In this first class, Prof. Bright sets out some of the issues that will be examined during the course and puts the death penalty in historical context. To illustrate some themes, we examine the case of Rickey Ray Rector, executed in Arkansas in 1992. Rector was a black man, who suffered from serious mental deficiencies at the time of his execution. Then-governor Bill Clinton denied his application for clemency. From race to mental illness to the political nature of the death penalty, Rector’s case contains many elements that will recur in the course. Next, Prof. Bright describes some of the history of race, the death penalty and the criminal courts, including slavery, lynching and the leasing of convicts after the abolition of slavery. Historian Gilbert King describes the case of the Groveland Boys, four young African American men charged with the rape of a white woman in Florida in 1949, who were defended by Thurgood Marshall and other lawyers from the NAACP. King describes the case based on his Pulitzer Prize-winning book Devil in the Grove: Thurgood Marshall, the Groveland Boys, and the Dawn of a New America, and illustrates it with photographs of the participants in the trial.
A discussion of the topics to be covered in the course including poverty, the right to a lawyer, racial discrimination, mental illness, intellectual disability, and the factors involved in how sentencing decisions are made.
General Information about the Death Penalty:
B. Rickey Ray Rector
Rickey Ray Rector was a black man sentenced to death in Arkansas, who suffered from serious mental deficiencies at the time of his execution. His execution date was set when then-governor Bill Clinton was running for President in 1992. His application for clemency was considered and denied shortly before the New Hampshire primary. His case illustrates issues of mental illness and how political and other considerations may influence decisions in capital cases.
The Case of Rickey Ray Rector (PDF), including:
- The Process of Imposing Death – quotations
- Illustrative Case: The case of Ricky Ray Rector
- Arkansas Statutes on Competency and Insanity, excerpts from State v. Rector decisions regarding mental competency for trial
- Marshall Frady “Death in Arkansas,” The New Yorker, February 22, 1993
- Clinton’s Record on Crime Issues as President
- Chart: Preliminary Pretrial Proceedings
- Chart: Stages of Review in a Criminal Case
A discussion of the history of the death penalty and racial oppression by the criminal courts, including slavery, lynching, the failure to protect freed African Americans after the Civil War, and the leasing of convicts that perpetuated slavery long after the Civil War.
History (PDF), including:
- Frederick Douglass, Resolutions Proposed for Anti-capital Punishment Meeting, October 7, 1858, Rochester, New York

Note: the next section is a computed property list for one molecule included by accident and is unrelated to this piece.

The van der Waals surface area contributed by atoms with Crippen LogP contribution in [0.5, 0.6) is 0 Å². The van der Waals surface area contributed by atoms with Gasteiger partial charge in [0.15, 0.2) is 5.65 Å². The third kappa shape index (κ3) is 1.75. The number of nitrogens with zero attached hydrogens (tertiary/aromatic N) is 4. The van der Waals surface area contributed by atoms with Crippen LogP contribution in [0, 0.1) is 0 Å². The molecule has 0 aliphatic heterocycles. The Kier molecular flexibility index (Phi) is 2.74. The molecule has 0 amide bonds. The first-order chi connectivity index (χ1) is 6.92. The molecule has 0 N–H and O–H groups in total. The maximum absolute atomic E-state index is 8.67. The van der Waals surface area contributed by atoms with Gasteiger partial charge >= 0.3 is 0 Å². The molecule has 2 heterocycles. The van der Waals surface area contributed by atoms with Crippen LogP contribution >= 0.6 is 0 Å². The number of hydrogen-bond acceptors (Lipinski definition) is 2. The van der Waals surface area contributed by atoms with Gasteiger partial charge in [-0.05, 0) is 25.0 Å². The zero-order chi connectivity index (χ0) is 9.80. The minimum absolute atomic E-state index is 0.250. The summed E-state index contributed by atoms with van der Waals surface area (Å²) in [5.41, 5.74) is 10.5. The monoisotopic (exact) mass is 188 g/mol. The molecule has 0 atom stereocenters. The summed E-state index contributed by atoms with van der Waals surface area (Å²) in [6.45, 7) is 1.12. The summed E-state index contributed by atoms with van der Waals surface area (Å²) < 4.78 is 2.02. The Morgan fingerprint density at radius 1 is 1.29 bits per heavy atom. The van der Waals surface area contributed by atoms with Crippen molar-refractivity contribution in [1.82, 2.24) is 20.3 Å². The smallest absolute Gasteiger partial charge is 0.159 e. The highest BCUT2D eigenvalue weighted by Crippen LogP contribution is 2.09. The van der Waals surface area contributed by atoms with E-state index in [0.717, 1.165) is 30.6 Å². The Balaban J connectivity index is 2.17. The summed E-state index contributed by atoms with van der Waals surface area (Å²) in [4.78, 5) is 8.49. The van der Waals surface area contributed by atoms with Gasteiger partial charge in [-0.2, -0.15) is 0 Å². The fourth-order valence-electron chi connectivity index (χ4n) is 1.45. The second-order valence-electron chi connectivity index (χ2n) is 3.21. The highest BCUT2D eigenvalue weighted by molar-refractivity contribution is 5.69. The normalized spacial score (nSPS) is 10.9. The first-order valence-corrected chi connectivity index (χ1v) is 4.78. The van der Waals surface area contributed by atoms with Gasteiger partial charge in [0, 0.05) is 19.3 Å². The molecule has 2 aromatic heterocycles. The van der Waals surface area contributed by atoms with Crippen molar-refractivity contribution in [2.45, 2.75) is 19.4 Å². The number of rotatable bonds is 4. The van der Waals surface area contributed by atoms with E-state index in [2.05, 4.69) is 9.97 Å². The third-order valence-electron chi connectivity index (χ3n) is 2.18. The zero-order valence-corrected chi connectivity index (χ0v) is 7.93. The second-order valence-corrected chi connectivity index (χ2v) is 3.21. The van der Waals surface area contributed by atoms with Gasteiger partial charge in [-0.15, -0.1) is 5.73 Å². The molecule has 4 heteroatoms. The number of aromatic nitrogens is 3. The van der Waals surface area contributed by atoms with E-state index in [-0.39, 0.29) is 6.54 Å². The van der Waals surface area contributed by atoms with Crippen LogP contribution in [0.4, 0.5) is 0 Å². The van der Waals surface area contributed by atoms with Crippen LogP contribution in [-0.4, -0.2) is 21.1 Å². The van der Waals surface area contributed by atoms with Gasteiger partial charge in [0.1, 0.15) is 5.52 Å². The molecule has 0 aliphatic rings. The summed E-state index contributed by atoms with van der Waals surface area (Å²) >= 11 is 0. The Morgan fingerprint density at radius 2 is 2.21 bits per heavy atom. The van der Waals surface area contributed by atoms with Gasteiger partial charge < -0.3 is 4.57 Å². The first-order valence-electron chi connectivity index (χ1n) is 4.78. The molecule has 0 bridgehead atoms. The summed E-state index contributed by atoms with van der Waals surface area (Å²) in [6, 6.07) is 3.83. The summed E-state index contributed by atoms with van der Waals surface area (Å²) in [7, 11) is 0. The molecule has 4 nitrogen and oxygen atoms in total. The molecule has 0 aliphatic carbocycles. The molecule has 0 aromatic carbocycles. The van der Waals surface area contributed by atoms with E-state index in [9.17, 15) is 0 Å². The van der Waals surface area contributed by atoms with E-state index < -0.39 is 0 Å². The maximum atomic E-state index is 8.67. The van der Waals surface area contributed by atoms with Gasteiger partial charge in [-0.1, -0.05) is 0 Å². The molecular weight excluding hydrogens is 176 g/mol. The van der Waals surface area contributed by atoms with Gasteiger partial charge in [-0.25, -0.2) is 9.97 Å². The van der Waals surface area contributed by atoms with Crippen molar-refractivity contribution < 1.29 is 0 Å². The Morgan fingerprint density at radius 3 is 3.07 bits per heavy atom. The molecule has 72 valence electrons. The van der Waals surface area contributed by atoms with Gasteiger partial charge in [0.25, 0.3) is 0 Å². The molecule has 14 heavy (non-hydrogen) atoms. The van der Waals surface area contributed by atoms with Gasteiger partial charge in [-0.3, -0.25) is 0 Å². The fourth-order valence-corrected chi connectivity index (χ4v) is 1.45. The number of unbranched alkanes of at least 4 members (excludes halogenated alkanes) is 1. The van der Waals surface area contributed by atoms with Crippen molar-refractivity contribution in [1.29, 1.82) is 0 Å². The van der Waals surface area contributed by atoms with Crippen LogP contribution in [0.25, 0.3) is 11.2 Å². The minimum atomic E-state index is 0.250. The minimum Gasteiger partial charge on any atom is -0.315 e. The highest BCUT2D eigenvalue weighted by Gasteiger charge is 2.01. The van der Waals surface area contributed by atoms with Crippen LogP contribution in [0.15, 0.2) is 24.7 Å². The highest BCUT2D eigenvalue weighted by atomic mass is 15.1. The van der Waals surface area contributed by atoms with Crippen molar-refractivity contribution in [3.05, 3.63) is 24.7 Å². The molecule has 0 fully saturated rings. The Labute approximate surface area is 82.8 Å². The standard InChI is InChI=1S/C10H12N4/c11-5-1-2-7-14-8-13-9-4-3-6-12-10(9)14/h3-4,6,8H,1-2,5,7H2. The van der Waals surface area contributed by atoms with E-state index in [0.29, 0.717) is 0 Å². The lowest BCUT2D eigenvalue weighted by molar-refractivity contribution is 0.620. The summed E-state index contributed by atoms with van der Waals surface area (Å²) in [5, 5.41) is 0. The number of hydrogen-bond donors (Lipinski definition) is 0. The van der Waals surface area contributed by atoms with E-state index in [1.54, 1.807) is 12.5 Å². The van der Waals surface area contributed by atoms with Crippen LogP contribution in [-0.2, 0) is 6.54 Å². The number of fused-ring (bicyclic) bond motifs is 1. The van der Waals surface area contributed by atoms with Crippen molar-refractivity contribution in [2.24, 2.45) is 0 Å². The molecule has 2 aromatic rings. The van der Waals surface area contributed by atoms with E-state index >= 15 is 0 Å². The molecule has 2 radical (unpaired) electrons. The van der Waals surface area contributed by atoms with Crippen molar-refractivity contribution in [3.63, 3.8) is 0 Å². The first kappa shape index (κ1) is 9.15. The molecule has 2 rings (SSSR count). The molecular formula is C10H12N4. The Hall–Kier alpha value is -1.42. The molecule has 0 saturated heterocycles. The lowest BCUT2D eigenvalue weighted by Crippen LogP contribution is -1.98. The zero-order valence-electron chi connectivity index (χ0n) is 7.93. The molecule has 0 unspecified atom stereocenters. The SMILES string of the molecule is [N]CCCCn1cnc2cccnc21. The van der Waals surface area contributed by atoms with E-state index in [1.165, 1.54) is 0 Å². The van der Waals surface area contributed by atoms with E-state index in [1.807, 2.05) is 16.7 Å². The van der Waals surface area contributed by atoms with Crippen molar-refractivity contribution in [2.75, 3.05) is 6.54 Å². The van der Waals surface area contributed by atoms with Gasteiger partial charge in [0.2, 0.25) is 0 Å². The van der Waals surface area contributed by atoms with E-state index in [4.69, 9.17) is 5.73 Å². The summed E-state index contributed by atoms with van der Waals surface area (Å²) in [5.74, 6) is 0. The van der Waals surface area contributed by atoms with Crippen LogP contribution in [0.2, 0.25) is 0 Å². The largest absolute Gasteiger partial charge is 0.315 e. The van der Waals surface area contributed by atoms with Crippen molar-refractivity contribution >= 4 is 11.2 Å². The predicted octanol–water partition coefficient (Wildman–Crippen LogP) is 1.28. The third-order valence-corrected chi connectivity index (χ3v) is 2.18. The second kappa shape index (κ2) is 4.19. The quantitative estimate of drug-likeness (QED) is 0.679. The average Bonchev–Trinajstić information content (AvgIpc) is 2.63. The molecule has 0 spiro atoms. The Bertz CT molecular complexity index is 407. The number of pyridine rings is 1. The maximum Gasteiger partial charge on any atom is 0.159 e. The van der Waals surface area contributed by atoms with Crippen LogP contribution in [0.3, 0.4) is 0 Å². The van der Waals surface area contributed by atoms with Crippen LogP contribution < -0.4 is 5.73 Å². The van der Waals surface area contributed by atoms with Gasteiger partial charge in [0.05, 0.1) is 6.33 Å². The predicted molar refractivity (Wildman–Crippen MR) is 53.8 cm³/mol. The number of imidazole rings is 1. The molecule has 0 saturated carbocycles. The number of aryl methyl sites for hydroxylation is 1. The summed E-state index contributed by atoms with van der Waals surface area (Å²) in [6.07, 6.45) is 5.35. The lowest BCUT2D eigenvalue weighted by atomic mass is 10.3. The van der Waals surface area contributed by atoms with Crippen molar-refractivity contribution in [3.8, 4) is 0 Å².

- 38 Dakota Indians Executed in Largest Mass Execution
- Denial of Due Process and Equal Protection After the Civil War
- Extra-judicial Executions, States’ Rights, and “Federal Interference”
- Convict Leasing
- Chain Gangs
- Sexual Relations Between the Races
- The Scottsboro Case
- Powell v. Alabama, 287 U.S. 32 (1932)
- Other Developments Between the 1930s and 1972
- Brown v. Mississippi, 297 U.S. 278 (1936)
- Note: Chambers v. Florida, 309 U.S. 227 (1940)
- Avery v. Alabama, 308 U.S. 444 (1940)
- Public Executions
- Controversial Capital Cases
– Douglas A. Blackmon, Slavery by Another Name: The Re-Enslavement of Black Americans from the Civil War to World War II (Doubleday 2008) (and accompanying online PBS documentary)
– Dan Carter, Scottsboro: A Tragedy of the American South (LSU Press, revised ed., 2007)
– “Strange Fruit,” by Abel Meeropol (under the pen name Lewis Allan); immortalized in song by Billie Holiday.
– “Senate Issues Apology Over Failure On Lynching Law”
– “Joe Hill” Lyrics
D. Thurgood Marshall’s Defense of Death Penalty Cases
Author Gilbert King describes the case of four young African American men charged with the rape of a white woman in Florida in 1949, based on his Pulitzer Prize-winning book, Devil in the Grove: Thurgood Marshall, the Groveland Boys, and the Dawn of a New America. Thurgood Marshall and other lawyers from the NAACP assumed responsibility for the defense.
Thurgood Marshall (PDF), including:
– Thurgood Marshall’s Defense of Capital and Other Criminal Cases, including an excerpt from Gilbert King’s Devil in the Grove
– Gilbert King, Devil in the Grove: Thurgood Marshall, the Groveland Boys, and the Dawn of a New America (Harper 2012)
– Devil in the Grove website
Guest Lecture by Gilbert King: